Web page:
Tamer also played soccer in the spring in 2018 and 2019, although the 2020 season did not come to fruition. Despite this, she added that her own role on the soccer team helped her develop into a stronger leader while also adding value to the two sports come game time.
When their season remained in limbo in the early days of the coronavirus (COVID-19) pandemic, Tamer admitted that motivation was low on the team, although it was good to be with her teammates through the uncertainty.
“Once we got the green light for competition, the uncertainty became the thing that really pushed us to be the best we could,” said Tamer. “We approached each practice with the idea that we needed to keep peaking and we could never slow down because the whole season could get shut down at a moment’s notice.”
On October 31, the team’s perseverance paid off as she, along with nine other seniors, hoisted the Michigan High School Field Hockey Association (MHSFHA) Division 1 Championship trophy to cap off their high school careers. Now with college on the horizon, she is eager to join her sister, Emma, under head coach Marcia Pankratz for the Wolverines in 2021 and continue a household tradition.
“Michigan has [always] been in my family,” noted Tamer. “I was always interested in Michigan, even when I was set on playing soccer, but as my interest in field hockey grew, and as I got the first-hand view of what it was like to be a student-athlete there, I knew that Michigan was the optimal choice for me. The combination of the unmatched academics and the competitive athletics made Michigan a top choice. After going on visits and seeing the team atmosphere, watching them be successful and talking with their first-class coaching staff, I knew that Michigan was the best possible school out there. I could not be more excited to begin training with the team.”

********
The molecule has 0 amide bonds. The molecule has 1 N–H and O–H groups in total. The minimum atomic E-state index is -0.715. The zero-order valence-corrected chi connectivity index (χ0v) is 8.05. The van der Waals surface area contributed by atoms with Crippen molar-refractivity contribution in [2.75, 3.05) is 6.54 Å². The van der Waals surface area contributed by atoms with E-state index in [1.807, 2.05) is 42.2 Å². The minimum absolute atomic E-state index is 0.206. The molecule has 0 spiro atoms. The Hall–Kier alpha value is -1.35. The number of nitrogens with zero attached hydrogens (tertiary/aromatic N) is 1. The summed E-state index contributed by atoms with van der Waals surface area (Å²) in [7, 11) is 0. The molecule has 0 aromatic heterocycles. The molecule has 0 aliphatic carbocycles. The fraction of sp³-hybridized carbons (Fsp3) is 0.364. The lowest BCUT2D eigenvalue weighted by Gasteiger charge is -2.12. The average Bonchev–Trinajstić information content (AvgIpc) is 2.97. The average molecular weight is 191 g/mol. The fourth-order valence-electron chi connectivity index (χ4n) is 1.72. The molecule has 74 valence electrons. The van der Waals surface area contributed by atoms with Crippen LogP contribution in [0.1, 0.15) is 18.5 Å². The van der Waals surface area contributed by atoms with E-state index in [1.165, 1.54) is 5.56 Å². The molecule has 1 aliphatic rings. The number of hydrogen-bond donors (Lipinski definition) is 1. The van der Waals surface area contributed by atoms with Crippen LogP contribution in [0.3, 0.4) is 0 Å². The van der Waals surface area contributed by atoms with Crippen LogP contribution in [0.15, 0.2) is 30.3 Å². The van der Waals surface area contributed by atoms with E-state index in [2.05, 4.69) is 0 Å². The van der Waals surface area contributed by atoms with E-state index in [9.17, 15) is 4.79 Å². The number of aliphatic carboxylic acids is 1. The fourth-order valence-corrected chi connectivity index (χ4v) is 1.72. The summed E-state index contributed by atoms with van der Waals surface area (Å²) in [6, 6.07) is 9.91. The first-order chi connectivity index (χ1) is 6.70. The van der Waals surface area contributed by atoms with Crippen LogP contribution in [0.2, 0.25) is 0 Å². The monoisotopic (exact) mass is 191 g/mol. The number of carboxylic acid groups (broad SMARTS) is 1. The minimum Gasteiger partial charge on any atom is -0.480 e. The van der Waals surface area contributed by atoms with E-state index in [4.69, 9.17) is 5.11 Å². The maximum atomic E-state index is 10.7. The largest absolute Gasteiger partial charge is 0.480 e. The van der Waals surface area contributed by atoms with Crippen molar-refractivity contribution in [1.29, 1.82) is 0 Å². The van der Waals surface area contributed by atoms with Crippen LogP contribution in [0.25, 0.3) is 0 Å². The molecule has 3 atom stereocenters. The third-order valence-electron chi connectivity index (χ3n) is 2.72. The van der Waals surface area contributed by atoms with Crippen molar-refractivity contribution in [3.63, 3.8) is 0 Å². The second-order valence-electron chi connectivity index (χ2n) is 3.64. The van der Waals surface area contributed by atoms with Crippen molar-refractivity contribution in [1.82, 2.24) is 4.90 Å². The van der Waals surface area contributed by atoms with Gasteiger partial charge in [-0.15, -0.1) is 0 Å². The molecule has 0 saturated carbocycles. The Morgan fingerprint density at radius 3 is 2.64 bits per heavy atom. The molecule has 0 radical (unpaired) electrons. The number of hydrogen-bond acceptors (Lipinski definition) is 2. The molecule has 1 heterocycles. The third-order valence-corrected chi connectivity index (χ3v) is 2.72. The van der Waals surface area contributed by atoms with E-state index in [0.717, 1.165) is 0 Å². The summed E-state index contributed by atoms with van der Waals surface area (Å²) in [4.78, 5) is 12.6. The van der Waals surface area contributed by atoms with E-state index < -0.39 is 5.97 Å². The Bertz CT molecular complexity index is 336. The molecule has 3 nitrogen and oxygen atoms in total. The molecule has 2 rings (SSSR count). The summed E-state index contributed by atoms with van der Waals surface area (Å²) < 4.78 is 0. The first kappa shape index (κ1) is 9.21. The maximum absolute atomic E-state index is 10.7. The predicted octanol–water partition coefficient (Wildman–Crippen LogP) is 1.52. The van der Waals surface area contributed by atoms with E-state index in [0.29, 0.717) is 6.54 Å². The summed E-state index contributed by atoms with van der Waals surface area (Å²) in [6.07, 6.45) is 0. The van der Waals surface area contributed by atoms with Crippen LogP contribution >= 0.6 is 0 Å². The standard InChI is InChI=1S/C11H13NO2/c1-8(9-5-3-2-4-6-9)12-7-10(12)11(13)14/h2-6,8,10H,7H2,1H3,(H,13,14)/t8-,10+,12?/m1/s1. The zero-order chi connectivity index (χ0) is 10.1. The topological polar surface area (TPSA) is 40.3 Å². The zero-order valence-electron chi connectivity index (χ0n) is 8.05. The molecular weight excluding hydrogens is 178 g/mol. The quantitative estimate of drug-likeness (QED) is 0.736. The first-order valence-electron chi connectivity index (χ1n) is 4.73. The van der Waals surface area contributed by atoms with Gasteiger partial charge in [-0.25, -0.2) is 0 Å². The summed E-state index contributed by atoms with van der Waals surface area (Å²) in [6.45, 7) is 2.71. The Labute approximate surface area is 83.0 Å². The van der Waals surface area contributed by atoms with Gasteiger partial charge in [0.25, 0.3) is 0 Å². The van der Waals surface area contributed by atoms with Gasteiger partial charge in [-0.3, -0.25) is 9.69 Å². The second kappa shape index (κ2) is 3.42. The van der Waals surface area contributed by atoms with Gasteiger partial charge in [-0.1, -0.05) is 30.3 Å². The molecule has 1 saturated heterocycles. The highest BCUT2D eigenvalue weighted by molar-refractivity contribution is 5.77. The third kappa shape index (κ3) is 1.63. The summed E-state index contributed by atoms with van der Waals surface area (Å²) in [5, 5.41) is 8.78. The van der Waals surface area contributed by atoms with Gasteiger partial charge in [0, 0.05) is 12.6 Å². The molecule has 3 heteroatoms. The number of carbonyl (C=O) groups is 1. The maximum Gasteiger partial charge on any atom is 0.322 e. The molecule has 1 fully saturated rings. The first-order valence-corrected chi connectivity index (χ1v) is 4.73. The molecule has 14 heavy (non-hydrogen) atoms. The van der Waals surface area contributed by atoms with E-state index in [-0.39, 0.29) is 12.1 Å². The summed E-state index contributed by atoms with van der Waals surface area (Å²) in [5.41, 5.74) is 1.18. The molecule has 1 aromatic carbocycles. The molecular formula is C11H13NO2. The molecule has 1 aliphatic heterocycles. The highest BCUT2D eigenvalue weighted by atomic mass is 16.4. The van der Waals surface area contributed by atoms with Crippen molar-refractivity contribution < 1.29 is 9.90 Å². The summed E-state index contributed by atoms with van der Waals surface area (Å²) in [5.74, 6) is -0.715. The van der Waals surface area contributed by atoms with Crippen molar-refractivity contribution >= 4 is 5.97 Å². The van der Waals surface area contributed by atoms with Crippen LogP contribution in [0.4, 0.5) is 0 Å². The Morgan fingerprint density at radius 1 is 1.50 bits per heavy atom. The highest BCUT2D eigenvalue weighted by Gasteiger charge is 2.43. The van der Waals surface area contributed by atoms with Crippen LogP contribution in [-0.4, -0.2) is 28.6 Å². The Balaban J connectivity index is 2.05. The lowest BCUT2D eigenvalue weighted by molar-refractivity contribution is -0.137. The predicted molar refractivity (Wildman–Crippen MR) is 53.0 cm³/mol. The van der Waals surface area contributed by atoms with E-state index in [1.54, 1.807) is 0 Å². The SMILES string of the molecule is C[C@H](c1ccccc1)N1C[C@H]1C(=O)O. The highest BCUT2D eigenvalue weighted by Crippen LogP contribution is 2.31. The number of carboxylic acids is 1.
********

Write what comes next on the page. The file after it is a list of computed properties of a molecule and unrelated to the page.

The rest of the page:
Outside of high school play, Tamer is also an active member of Pinnacle Field Hockey, which she credits in holding the same standards for all athletes, as well as club director Nancy Cox, for helping provide playing opportunities for club members.
“I am very appreciative of the experience that Pinnacle has provided me along with all the other athletes involved. Along with developing players who are ready for any level, Pinnacle supplies athletes with skills to be successful in life.”
Her club life often intertwined with USA Field Hockey Regional, National and Sanctioned Events, as well as those in the Olympic Development Pathway. Tamer has been an active participant in Futures since her early playing days. Each summer brought her more levels of growth as an individual, which she used when first trying out at Junior National Camp.
“I knew that I was going to be surrounded by the very best, whether that be coaches or players, and I wanted to take advantage of that experience and take in every possible bit of information," said Tamer. "That camp was such a huge growth point in my journey and my game developed so much during those three days.”
In 2019, she was named to the U-17 USWNT which traveled to Germany to compete against the U-16 squads of the host nation and Belgium. In her words, putting on the red, white and blue jersey for the first time was unforgettable, combined with a large sense of pride and in knowing her determination had been well worth it.
Despite canceled trainings and international competitions, Tamer found it simple to remain active during the highs and lows of the pandemic.
“I was very lucky during quarantine because my family is pretty active and competitive so we could all keep pushing each other when motivation might have been low,” said Tamer. “My dad gave us workouts and we all had very good reasons to stick with them. I focused on strength and conditioning during quarantine and I grew a lot in those aspects which is obviously beneficial for a sport like field hockey.”
As she waits to take the field with her teammates for USA and at Michigan, Tamer is looking forward to some down time before the 2021 field hockey calendar fills up.
USFHA media release
US Field Hockey National Team Members Bring “Uncommon” Coaching Online
By Karen Rosen
Lauren Moyer, Ashley Hoffman and Amanda Magadan pose together for a photo.
Ashley Hoffman, Amanda Magadan and Lauren Moyer want more people to become as passionate and excited about playing field hockey as they are.